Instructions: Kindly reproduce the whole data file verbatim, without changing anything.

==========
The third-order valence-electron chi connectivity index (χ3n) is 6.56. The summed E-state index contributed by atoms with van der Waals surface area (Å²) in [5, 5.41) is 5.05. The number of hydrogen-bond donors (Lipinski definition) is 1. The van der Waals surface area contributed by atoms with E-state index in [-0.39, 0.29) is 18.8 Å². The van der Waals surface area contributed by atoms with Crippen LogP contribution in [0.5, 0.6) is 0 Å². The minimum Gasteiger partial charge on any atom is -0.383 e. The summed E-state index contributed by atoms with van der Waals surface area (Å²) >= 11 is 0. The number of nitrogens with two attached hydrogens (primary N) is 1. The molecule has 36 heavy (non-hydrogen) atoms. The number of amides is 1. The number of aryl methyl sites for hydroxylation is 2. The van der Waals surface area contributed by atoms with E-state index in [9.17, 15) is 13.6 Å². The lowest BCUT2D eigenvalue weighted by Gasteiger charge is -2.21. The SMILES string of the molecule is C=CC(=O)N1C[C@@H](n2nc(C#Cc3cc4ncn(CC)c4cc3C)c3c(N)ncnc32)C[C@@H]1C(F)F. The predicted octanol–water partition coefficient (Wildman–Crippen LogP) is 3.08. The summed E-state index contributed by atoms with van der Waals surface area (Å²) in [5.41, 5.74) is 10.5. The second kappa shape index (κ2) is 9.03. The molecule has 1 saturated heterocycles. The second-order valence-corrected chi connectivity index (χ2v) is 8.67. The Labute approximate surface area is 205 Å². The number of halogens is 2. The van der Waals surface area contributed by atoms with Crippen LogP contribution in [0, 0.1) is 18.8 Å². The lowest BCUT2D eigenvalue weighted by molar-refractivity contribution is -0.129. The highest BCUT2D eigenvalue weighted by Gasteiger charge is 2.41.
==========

The third-order valence-electron chi connectivity index (χ3n) is 6.56. The summed E-state index contributed by atoms with van der Waals surface area (Å²) in [5, 5.41) is 5.05. The number of hydrogen-bond donors (Lipinski definition) is 1. The van der Waals surface area contributed by atoms with E-state index in [-0.39, 0.29) is 18.8 Å². The van der Waals surface area contributed by atoms with Crippen LogP contribution in [0.5, 0.6) is 0 Å². The minimum Gasteiger partial charge on any atom is -0.383 e. The summed E-state index contributed by atoms with van der Waals surface area (Å²) >= 11 is 0. The number of nitrogens with two attached hydrogens (primary N) is 1. The molecule has 36 heavy (non-hydrogen) atoms. The number of amides is 1. The number of aryl methyl sites for hydroxylation is 2. The van der Waals surface area contributed by atoms with E-state index in [9.17, 15) is 13.6 Å². The lowest BCUT2D eigenvalue weighted by Gasteiger charge is -2.21. The SMILES string of the molecule is C=CC(=O)N1C[C@@H](n2nc(C#Cc3cc4ncn(CC)c4cc3C)c3c(N)ncnc32)C[C@@H]1C(F)F. The predicted octanol–water partition coefficient (Wildman–Crippen LogP) is 3.08. The summed E-state index contributed by atoms with van der Waals surface area (Å²) in [5.41, 5.74) is 10.5. The second kappa shape index (κ2) is 9.03. The molecule has 1 saturated heterocycles. The second-order valence-corrected chi connectivity index (χ2v) is 8.67. The Labute approximate surface area is 205 Å². The number of halogens is 2. The van der Waals surface area contributed by atoms with Crippen LogP contribution in [0, 0.1) is 18.8 Å². The lowest BCUT2D eigenvalue weighted by molar-refractivity contribution is -0.129. The highest BCUT2D eigenvalue weighted by Gasteiger charge is 2.41.